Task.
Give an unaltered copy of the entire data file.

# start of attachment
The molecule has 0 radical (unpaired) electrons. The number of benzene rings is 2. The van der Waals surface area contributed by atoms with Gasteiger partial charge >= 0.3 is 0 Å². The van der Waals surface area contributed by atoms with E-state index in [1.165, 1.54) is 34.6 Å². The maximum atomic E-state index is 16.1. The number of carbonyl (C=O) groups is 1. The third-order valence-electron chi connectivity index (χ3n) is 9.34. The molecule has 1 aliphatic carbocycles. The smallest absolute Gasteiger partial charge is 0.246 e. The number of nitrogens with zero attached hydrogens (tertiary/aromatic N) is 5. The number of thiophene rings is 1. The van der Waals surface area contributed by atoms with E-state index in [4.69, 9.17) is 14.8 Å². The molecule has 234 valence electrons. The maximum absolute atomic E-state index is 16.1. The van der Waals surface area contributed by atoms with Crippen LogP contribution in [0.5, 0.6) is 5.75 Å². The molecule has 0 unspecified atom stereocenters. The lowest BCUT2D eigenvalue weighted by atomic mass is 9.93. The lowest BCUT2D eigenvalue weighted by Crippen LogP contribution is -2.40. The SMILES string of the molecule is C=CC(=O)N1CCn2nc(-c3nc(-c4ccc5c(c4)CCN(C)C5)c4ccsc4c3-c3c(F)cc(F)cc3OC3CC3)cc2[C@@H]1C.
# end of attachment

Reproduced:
The molecule has 0 radical (unpaired) electrons. The number of benzene rings is 2. The van der Waals surface area contributed by atoms with Gasteiger partial charge >= 0.3 is 0 Å². The van der Waals surface area contributed by atoms with E-state index in [1.165, 1.54) is 34.6 Å². The maximum atomic E-state index is 16.1. The number of carbonyl (C=O) groups is 1. The third-order valence-electron chi connectivity index (χ3n) is 9.34. The molecule has 1 aliphatic carbocycles. The smallest absolute Gasteiger partial charge is 0.246 e. The number of nitrogens with zero attached hydrogens (tertiary/aromatic N) is 5. The number of thiophene rings is 1. The van der Waals surface area contributed by atoms with E-state index in [4.69, 9.17) is 14.8 Å². The molecule has 234 valence electrons. The maximum absolute atomic E-state index is 16.1. The van der Waals surface area contributed by atoms with Crippen LogP contribution in [0.5, 0.6) is 5.75 Å². The molecule has 0 unspecified atom stereocenters. The lowest BCUT2D eigenvalue weighted by atomic mass is 9.93. The lowest BCUT2D eigenvalue weighted by Crippen LogP contribution is -2.40. The SMILES string of the molecule is C=CC(=O)N1CCn2nc(-c3nc(-c4ccc5c(c4)CCN(C)C5)c4ccsc4c3-c3c(F)cc(F)cc3OC3CC3)cc2[C@@H]1C.